Core Java

How to put Java application behind Apache HTTP server

In the “old days” it was very common thing to put Apache HTTP server in front of your Java application server, or Java application it self.

Reason behind it was very simple, caching could be added in easy way, also load balancing could be added, and on top of this static content could be served by Apache HTTP while all other requests could be served by Java application.

Apache HTTP server

Although this setup isn’t new, I still encounter it on regular basis, and see that a lot of people still have issues of how to set this up.

Let assume that you want to intercept all request to static files and serve them from hard drive, while all other requests need to be passed to Tomcat.

After you install Apache HTTP server, next thing is to add specific modules

  • mod_proxy
  • mod_proxy_http
  • mod_rewrite

On some systems this can be done in this way

$ a2enmod rewrite
$ a2enmod proxy
$ a2enmod proxy_http

After this configuration file of Apache HTTP server need to be updated. Locate conf file

<VirtualHost *:80>

Add rewrite rule that will intercept all calls to static and change them to be served from hard disk

# rewrite from static to it shark static
RewriteEngine on
RewriteRule ^/static/(.+) /itshark/$1 [L,PT]
Alias "/itshark" "/location/on/disk"

With this we say to Apache HTTP that any URL request which starts with /static should be rewritten to /itshark/

After which we say that all request for /itshark should be served from /location/on/disk. We also need to add this part into config in order for Apache HTTP to be able to access it.

<Directory "/location/on/disk">
        Options None
        AllowOverride None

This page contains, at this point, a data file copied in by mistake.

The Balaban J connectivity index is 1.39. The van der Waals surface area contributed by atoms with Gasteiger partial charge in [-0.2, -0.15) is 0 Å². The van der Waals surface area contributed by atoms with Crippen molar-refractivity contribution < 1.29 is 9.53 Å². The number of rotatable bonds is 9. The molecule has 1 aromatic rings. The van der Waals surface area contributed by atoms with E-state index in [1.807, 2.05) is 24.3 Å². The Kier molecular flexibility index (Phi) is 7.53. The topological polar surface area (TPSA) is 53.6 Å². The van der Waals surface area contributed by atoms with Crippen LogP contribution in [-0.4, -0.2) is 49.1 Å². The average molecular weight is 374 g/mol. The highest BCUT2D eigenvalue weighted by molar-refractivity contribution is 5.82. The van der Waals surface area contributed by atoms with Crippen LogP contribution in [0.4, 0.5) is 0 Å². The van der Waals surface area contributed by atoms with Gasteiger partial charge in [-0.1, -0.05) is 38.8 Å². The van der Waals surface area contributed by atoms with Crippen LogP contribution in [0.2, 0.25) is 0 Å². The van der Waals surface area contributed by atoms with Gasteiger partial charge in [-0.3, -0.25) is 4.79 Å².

Require all granted

Depending on your OS and Apache HTTP version this should be either in main conf file (for example: /etc/apache2/apache2.conf) or in conf file for VirtualHost (for example: /etc/apache2/sites-enabled/000-default.conf).

File names and location depend on system and Apache HTTP version

Now all that is left is to send all rest traffic to Apache Tomcat.

In order to do so we need to add this to VirtualHost conf file

ProxyPassMatch ^/(itshark)/.*$ !
ProxyPass / http://localhost:8080/ connectiontimeout=300 timeout=300 retry=3
ProxyPreserveHost On
ProxyVia On

And that it is. All request to /static/ will end up in /location/on/disk/, while everything else will be sent to Apache Tomcat.

Published on Java Code Geeks with permission by Vladimir Dejanović, partner at our JCG program. See the original article here: How to put Java application behind Apache HTTP server

Opinions expressed by Java Code Geeks contributors are their own.

Vladimir Dejanovic

IT Consultant, Software Architect, Team Lead and Chapter Lead working in industry since 2006 developing high performance software in multiple programming languages and technologies from desktop to mobile and web with high load traffic. Enjoining developing software mostly in Java and JavaScript, however also wrote fair share of code in Scala, C++, C, PHP, Go, Objective-C, Python, R, Lisp and many others.
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Michael Hauptmann
Michael Hauptmann
5 years ago

While this setup works, the mod_proxy has some draw-backs …. better to use mod_jk for the tomcat-connection. nearly as easy to setup

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